As I scanned a blurb about an author’s book on writing, it mentioned the author’s “tireless work ethic.” The phrase grabbed me by the throat, causing quite a bit of pain. If I ever did have a tireless work ethic, a questionable premise to begin with, I have given it up. Let’s just say it became a conscious decision that limped along in the wake of a natural bent.

On the wall of my office is a small picture of a cat curled up on a wing chair. Underneath, it says, “Start slow, and taper off.” When I first spotted this picture and its caption, I came close to giving a “whoop!” of relief. Someone had expressed my tireless work ethic. It was like the day I discovered that the true meaning of manana wasn’t “tomorrow,” but “not today.” Someone, somewhere understood my secret inner truths.

At one time, I suffered guilt about my deficiencies, when youthful ambition still held me in its sway. I should do something to set the world on fire, I thought, and I thought that something would be as a Writer.

Yes, with a capital W, though I’ll spare you the italics.

For five years, I was the veritable priestess of writing discipline. The chair I set my dedicated rear on bore the impression of a hard worker. I sat down to my writing hours every day with religious devotion, and, no, I don’t mean only at Christmas and Easter.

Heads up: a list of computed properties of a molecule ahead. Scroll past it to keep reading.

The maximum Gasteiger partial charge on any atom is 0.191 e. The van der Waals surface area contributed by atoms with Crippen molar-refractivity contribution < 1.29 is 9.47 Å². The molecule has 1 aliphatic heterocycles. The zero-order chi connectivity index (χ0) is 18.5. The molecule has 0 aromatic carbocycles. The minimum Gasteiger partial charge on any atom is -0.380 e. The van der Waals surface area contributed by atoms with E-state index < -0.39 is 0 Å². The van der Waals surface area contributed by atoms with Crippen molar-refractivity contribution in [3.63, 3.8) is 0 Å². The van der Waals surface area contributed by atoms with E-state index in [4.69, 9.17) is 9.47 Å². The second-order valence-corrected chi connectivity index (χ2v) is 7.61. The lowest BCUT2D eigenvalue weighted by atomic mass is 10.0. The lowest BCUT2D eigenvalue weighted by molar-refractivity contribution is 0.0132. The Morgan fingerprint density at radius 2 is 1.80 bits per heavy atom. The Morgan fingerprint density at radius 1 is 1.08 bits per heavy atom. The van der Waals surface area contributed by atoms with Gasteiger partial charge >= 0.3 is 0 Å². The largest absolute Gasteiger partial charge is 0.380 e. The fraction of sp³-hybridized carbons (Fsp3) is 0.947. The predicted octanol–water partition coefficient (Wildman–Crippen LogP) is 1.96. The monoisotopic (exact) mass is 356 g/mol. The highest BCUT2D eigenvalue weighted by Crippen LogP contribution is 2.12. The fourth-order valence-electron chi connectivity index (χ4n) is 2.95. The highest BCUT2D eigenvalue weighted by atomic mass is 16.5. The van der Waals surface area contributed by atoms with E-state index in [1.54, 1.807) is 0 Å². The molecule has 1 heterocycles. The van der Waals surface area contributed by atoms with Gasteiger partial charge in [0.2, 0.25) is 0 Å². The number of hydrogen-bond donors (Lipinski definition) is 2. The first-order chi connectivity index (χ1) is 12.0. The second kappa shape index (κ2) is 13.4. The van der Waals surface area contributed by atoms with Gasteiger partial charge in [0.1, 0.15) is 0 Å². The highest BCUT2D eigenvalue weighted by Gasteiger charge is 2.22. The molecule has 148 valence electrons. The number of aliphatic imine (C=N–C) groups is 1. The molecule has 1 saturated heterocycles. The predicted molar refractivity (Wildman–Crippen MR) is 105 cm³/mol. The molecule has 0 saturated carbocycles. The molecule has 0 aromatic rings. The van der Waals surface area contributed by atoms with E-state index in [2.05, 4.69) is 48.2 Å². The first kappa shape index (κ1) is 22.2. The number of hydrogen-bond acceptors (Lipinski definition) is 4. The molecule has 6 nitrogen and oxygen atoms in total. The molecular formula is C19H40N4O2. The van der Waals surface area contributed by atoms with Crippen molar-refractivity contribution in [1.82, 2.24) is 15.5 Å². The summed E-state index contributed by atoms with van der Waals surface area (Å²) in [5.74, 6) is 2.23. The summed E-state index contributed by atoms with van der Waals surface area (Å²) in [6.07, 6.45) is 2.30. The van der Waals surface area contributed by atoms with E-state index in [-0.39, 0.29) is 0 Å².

Then, two things happened: I got discouraged by the countless rave rejections, with rare acceptances serving only to taunt me, and my husband and I built a house and had children. Bam! There went my writing piety.

I backslid into twelve years of pecking at two or three long stories. I wavered between guilt at not writing and thumbing my nose at the whole process.

Then, during a weepy mid-life moment, I began to write again. And, oddly enough, I found I didn’t care about ambition. I didn’t care about discipline. It startled me to learn I only cared about using words and telling stories.

Now, I watch these many stories unroll in front of me, one after another, to become happy gifts for myself and those who read them. I find fun and joy are the only disciplines I need.

If that’s my tireless work ethic, then I say, by golly, bring it on.